Health is fairly self exaplanatory. When key regulars start dropping like flies down the stretch and in the playoffs, any team stats acquired during the regular season become fuzzier and fuzzier as the team that actually created them begins to decompile.

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11-19-2012, 01:12 PM
  #31
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Quote:
Originally Posted by Burke the Legend View Post
Dismal underperforming first half offence was reformed with player acquisitions and style changes.

That said I believe it's almost impossible to consistently predict playoff performance based on regular season stats because the two biggest playoff variables IMO are 1) goaltending and 2) health.

Did any kind of statistical model predict J. Quick would deliver a .946 save % in the 2012 playoffs?

Health is fairly self exaplanatory. When key regulars start dropping like flies down the stretch and in the playoffs, any team stats acquired during the regular season become fuzzier and fuzzier as the team that actually created them begins to decompile.
No, but any reasonable statistical model would have told you that if anyone were to go on such an amazing run, it would most likely be Quick, Smith, or Lundqvist (top 3 regular season sv%s).

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12-05-2012, 05:45 AM
  #32
vanuck
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I've heard score-tied Fenwick or something similar may have been used to predict the Kings winning it all... any truth to this? Can't remember where I saw this.

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12-05-2012, 12:50 PM
  #33
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Quote:
Originally Posted by vanuck View Post
I've heard score-tied Fenwick or something similar may have been used to predict the Kings winning it all... any truth to this? Can't remember where I saw this.
4 posts up...its adjusted Fenwick.

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10-04-2013, 10:26 PM
  #34
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Predicting the Winner of Playoff Series

Hockey is a game with both luck and skill elements. Due to that luck/randomness element, you can never predict 100% of the results in hockey (and that's a good thing, otherwise there would be no point watching the games). So here's my question:

In the long run, what algorithm will give you the most correct predictions? What is the maximum percentage of playoff series for which you could correctly predict the winner?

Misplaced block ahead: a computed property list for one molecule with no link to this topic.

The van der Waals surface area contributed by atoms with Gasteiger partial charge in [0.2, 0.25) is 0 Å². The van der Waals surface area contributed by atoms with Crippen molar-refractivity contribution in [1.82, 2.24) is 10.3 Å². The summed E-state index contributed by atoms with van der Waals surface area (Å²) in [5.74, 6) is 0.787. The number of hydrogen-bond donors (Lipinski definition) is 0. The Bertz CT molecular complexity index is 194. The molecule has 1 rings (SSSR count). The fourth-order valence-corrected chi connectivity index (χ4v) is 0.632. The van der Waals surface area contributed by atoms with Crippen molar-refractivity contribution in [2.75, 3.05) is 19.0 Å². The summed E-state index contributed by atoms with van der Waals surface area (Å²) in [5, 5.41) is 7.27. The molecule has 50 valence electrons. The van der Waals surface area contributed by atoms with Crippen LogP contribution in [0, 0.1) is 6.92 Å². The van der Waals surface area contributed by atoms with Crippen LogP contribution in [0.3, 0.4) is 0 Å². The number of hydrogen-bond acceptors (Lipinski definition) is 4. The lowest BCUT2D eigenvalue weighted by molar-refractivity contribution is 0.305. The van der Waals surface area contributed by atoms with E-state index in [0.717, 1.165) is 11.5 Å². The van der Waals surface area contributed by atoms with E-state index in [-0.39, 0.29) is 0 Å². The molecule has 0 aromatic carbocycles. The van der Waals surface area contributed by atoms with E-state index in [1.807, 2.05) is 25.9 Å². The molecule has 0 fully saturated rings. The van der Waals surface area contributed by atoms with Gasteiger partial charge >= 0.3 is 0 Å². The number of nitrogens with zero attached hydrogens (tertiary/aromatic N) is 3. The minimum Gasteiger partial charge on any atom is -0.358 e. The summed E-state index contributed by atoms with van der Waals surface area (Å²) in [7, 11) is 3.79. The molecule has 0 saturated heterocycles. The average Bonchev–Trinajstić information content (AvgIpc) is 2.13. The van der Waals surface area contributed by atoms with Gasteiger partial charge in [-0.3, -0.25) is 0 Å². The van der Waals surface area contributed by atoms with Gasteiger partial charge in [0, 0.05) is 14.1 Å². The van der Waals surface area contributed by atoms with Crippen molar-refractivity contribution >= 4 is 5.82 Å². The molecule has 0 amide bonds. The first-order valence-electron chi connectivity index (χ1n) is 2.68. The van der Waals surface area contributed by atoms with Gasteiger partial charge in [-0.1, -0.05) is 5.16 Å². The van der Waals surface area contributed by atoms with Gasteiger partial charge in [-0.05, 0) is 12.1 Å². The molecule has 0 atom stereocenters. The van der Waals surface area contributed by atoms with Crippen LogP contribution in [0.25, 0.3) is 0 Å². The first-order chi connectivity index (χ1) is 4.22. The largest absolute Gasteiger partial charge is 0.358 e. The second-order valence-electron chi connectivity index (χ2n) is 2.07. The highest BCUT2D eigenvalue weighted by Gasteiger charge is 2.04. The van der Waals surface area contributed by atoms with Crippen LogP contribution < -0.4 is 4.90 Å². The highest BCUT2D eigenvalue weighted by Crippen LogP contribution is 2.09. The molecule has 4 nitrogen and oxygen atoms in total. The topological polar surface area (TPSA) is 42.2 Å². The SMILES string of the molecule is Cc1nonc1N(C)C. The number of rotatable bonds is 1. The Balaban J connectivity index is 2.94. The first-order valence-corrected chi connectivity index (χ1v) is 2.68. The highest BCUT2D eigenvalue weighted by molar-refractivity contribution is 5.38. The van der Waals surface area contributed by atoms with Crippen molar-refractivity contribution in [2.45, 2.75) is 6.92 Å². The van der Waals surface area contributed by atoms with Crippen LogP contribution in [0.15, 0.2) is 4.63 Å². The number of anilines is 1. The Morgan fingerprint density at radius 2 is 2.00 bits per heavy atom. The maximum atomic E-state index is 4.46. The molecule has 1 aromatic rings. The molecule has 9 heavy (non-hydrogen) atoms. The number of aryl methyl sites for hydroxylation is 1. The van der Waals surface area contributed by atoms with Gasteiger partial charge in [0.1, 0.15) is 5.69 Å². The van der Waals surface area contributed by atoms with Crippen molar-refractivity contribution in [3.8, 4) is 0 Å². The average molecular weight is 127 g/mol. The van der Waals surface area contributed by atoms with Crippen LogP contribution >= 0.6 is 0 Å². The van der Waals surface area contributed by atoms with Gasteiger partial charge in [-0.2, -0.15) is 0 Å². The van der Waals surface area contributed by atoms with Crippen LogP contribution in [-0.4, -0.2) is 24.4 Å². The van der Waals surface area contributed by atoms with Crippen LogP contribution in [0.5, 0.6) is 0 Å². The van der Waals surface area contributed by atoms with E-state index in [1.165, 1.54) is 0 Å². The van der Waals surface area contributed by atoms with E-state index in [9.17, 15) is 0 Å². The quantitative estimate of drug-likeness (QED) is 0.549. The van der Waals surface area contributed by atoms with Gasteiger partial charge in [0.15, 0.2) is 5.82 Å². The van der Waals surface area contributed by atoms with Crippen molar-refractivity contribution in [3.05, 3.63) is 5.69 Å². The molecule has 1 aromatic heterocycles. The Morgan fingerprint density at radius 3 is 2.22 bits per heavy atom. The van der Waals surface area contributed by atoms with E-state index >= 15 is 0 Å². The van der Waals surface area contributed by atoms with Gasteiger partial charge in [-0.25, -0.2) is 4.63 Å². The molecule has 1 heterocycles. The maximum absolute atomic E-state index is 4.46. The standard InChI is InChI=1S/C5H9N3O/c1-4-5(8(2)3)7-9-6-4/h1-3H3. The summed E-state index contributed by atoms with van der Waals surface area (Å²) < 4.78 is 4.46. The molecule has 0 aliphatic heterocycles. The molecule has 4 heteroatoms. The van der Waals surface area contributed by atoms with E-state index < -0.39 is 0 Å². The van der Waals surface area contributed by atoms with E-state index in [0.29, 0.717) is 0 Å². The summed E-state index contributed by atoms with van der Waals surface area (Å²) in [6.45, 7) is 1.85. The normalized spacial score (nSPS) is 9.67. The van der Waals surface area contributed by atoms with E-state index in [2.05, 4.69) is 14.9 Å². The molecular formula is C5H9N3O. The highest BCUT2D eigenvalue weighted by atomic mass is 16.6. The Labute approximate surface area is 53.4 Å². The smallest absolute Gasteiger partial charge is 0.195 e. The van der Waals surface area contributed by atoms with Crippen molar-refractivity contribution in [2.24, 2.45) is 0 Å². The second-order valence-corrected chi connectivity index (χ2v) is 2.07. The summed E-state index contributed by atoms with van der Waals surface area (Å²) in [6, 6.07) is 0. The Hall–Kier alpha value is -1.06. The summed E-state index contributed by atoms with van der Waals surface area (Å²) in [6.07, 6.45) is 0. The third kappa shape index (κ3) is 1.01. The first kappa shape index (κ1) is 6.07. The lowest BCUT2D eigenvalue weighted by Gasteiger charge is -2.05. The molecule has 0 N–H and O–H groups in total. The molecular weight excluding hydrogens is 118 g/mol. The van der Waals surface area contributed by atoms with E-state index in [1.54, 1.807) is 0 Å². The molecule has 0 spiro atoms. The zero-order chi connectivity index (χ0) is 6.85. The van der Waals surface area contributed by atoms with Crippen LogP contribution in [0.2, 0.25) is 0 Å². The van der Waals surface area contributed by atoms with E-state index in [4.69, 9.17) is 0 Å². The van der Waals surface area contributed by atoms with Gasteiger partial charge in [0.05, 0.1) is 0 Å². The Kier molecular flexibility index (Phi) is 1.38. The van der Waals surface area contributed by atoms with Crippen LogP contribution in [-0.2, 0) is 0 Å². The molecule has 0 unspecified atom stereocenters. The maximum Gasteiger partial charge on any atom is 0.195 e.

Comparison of Prediction Methods

These results are calculated from 2006-2013 (with Fenwick stats calculated 2008 onwards).

Traditional stats
Team with home ice: 69/120 (57%)
Better regular season record: 69/120 (57%)
Better regular season record, ignoring shootouts: 72/120 (60%)
Shot differential: 77/120 (64%)
Goal differential, ignoring shootouts: 81/120 (68%)


New stats

Better Fenwick tied: 51/90 (57%)
Better Fenwick Close: 55/90 (61%)
Better Score-Adjusted Fenwick: 58/90 (64%)

Goal differential has been the best predictor of playoff success in the salary cap era. Among the new stats, Score-Adjusted Fenwick so far has the highest predictive value.

Of course, a major caveat is that we only have 6 or 8 playoff tournaments which isn't a huge sample size.

Theoretical Limit

Here's a study from the Nations Network about the relative impact of luck and skill on results in different sports.

http://nhlnumbers.com/2013/8/6/theor...he-nhl-part-ii

The researcher found that actual NHL standings are indistinguishable from standings in a league where only 24% of games go to the "better team" and the other 76% of games are decided by a coin toss.

An implication of this is that in the long run, you can't correctly predict the winner of more than 62% (24+76/2) of NHL games. Parity is real.

The 62% number was calculated from regular season results. If that number also holds in the playoffs, then the binomial formula says that the "better" team wins 75% of playoff series.

http://nhlnumbers.com/2013/9/6/machi...playoff-series

Here's a later study from the same author. After an iterative cycle of training and validating, he was able to reach 74% accuracy.

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Old
10-05-2013, 12:39 PM
  #35
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Quote:
Originally Posted by Hammer Time View Post